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How Do I Choose the Best Nail Art Supplies?

A bottle of nail polish remover.
Artificial fingernails with nail art.
Article Details
  • Written By: Diane Goettel
  • Edited By: W. Everett
  • Last Modified Date: 04 April 2014
  • Copyright Protected:
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    Conjecture Corporation
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Although many painters and fine artists might scoff at this comparison, the best nail art supplies are much like the best painting supplies. As with painting, the best nail art brushes are designed to fit well in the hand. Also, like painting, the quality of the finished product will depend on the quality of the paint or, in this case, nail polish. Brushes that have bulky or uneven heads are not useful when trying to create fine details in nail art. Furthermore, nail polish of a low quality will quickly chip or crack on the nail.

In order to choose the best nail art supplies, it is best to either choose products from a trusted brand or to purchase products that professionals use. Although products that professionals use are not always available in the beauty aisle at a drug store, they can usually be found in a beauty supply store or a beauty supply outlet. The good thing about purchasing nail art supplies from these kinds of retailers is that they usually have a large variety of options, which makes it possible to create unique and detailed nail art.

In addition to nail brushes and nail polish, nail art supplies also include decals and rhinestones. Again, the best place to purchase these items is at a beauty supply store. In addition to having a number of options in stock, customers can rest assured that these products are the same products trusted by professionals.

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For those who are serious about nail art and are willing to invest in their nail art supplies, an airbrush machine may be purchased. An airbrush machine can be used to create nail art designs that cannot be created by simply using nail polish. Rather, an airbrush machine can be used to create incredibly tiny details and also create graduated color changes. They can also be used with stencils to create patterns on the fingernails.

An airbrush machine and the nail art supplies that are used along with it are likely to be found in a beauty supply shop, but may have to be ordered from a company that sells this kind of equipment. This kind of machine can vary in price but is likely to cost well over $100 USD (US Dollars). As the machine is rather expensive and requires the use of products that are not readily available at most local retailers, it is only an investment for someone who is very serious about nail art.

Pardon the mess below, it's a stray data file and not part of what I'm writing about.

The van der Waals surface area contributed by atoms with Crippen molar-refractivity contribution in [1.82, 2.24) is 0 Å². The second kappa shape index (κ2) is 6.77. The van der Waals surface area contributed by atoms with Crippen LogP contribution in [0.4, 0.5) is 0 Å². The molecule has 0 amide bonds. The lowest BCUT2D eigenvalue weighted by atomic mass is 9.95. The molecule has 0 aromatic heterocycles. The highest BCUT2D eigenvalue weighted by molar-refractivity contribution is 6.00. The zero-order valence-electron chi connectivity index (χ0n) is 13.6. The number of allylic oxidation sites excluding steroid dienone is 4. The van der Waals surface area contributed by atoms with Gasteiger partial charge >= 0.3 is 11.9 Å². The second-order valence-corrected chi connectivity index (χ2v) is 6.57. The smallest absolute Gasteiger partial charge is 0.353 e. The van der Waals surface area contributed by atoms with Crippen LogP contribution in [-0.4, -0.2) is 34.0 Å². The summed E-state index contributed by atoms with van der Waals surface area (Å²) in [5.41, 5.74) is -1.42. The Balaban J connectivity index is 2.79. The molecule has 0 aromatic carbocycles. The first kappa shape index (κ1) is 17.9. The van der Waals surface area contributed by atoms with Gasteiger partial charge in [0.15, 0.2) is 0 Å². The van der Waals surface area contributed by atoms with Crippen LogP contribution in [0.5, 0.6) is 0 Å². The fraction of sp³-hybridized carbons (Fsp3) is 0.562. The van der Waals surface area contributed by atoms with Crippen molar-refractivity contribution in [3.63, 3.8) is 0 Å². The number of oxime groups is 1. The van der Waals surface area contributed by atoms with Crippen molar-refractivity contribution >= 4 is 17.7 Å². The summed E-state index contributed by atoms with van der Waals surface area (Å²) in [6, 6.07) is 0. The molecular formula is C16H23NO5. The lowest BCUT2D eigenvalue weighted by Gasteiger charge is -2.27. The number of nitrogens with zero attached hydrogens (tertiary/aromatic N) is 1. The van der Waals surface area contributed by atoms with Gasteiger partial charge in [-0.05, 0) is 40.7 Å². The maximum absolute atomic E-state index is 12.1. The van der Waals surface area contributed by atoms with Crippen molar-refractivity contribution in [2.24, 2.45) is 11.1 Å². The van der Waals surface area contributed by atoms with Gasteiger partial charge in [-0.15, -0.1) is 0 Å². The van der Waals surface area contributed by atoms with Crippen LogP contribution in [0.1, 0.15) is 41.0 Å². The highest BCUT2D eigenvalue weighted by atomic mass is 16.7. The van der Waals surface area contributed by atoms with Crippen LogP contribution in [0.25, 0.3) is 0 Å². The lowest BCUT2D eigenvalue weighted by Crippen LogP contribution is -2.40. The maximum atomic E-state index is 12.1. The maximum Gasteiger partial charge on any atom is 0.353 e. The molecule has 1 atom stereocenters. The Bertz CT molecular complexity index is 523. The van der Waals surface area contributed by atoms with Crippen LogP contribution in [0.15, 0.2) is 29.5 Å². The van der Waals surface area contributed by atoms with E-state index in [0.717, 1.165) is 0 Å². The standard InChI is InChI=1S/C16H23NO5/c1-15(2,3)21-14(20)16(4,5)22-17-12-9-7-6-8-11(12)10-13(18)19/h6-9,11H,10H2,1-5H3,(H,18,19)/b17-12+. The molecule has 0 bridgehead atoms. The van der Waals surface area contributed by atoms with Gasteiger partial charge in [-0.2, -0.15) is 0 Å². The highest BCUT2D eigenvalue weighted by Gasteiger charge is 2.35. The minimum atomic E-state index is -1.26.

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Discuss this Article

browncoat
Post 3

@croydon - I think you might have been ripped off. I've never had a rhinestone cost that much after a manicure. Usually all up the bill is less than $30 and sometimes much less depending on what I have done.

I don't get fake nails or fillers on though and I think those are where the really fancy art takes place. It's much simpler as well, since they don't have to factor in hand movements or anything like that.

They can just paint the nails and then glue them on later.

croydon
Post 2

@indigomoth - I think airbrushing machines that are meant for nail art are probably a bit easier to use for that purpose than the type of airbrushing machine you'd have used in an art school.

I quite like the idea of nail art, but I don't think I'd ever be able to afford it.

I once got a manicure done as part of a beauty package and the woman who was doing it asked if I would like a rhinestone put on one of my nails as an accent.

Since my nails were being done in dark blue and the rhinestone was silver I quite liked the idea, since it was like a starry sky theme.

That is, I liked the idea until it came to the bill. That single rhinestone cost me $14! And it didn't even last all that long.

I shudder to think what it would cost to get my nails painted with actual art. Particularly if they are using quality professional nail art supplies.

indigomoth
Post 1

I had the chance to use an airbrush machine while I was studying art at a community college.

While it was fun, even with the short time that I used it I could tell that it was extremely difficult to master.

You'd have to use it a lot in order to get the hang of even the simplest patterns. I think in most cases people end up just using it with stencils, because freehand airbrushing is very difficult.

Using it on something as small as a nail must take a lot of patience and a lot of practice. Although I suppose they might use stencils as well, I've seen some incredible details on nails that would take real skill and artistic talent.

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